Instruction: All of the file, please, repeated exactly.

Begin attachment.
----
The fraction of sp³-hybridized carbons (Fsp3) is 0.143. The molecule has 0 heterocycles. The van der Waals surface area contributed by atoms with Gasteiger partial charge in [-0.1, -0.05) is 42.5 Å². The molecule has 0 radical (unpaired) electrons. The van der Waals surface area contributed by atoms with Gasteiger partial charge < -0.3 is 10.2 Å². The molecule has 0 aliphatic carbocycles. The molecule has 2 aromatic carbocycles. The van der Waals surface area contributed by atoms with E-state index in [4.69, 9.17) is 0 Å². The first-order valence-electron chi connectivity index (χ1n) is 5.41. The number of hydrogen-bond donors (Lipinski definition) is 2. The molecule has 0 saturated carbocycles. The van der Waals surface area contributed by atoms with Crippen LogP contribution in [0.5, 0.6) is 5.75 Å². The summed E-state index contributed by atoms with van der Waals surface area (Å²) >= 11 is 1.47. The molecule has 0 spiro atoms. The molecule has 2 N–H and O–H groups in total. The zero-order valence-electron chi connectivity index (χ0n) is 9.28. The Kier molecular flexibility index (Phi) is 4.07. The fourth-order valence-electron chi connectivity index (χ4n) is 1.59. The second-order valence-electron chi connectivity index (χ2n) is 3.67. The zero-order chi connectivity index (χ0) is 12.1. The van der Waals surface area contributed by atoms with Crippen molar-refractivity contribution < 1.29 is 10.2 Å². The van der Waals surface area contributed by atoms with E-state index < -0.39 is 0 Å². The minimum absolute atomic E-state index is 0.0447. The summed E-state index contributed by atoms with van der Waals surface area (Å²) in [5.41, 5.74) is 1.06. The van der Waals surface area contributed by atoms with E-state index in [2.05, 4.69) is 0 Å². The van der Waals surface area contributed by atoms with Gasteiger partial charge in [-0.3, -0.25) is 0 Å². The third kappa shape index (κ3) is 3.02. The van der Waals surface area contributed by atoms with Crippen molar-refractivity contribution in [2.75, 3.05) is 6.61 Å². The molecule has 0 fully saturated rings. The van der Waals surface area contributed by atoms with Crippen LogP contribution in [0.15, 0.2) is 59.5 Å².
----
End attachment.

The fraction of sp³-hybridized carbons (Fsp3) is 0.143. The molecule has 0 heterocycles. The van der Waals surface area contributed by atoms with Gasteiger partial charge in [-0.1, -0.05) is 42.5 Å². The molecule has 0 radical (unpaired) electrons. The van der Waals surface area contributed by atoms with Gasteiger partial charge < -0.3 is 10.2 Å². The molecule has 0 aliphatic carbocycles. The molecule has 2 aromatic carbocycles. The van der Waals surface area contributed by atoms with E-state index in [4.69, 9.17) is 0 Å². The first-order valence-electron chi connectivity index (χ1n) is 5.41. The number of hydrogen-bond donors (Lipinski definition) is 2. The molecule has 0 saturated carbocycles. The van der Waals surface area contributed by atoms with Crippen LogP contribution in [0.5, 0.6) is 5.75 Å². The summed E-state index contributed by atoms with van der Waals surface area (Å²) >= 11 is 1.47. The molecule has 0 spiro atoms. The molecule has 2 N–H and O–H groups in total. The zero-order valence-electron chi connectivity index (χ0n) is 9.28. The Kier molecular flexibility index (Phi) is 4.07. The fourth-order valence-electron chi connectivity index (χ4n) is 1.59. The second-order valence-electron chi connectivity index (χ2n) is 3.67. The zero-order chi connectivity index (χ0) is 12.1. The van der Waals surface area contributed by atoms with Crippen molar-refractivity contribution < 1.29 is 10.2 Å². The van der Waals surface area contributed by atoms with E-state index < -0.39 is 0 Å². The minimum absolute atomic E-state index is 0.0447. The summed E-state index contributed by atoms with van der Waals surface area (Å²) in [5.41, 5.74) is 1.06. The van der Waals surface area contributed by atoms with E-state index in [2.05, 4.69) is 0 Å². The van der Waals surface area contributed by atoms with Gasteiger partial charge in [-0.3, -0.25) is 0 Å². The third kappa shape index (κ3) is 3.02. The van der Waals surface area contributed by atoms with Crippen molar-refractivity contribution in [2.75, 3.05) is 6.61 Å². The molecule has 0 fully saturated rings. The van der Waals surface area contributed by atoms with Crippen LogP contribution in [0.15, 0.2) is 59.5 Å².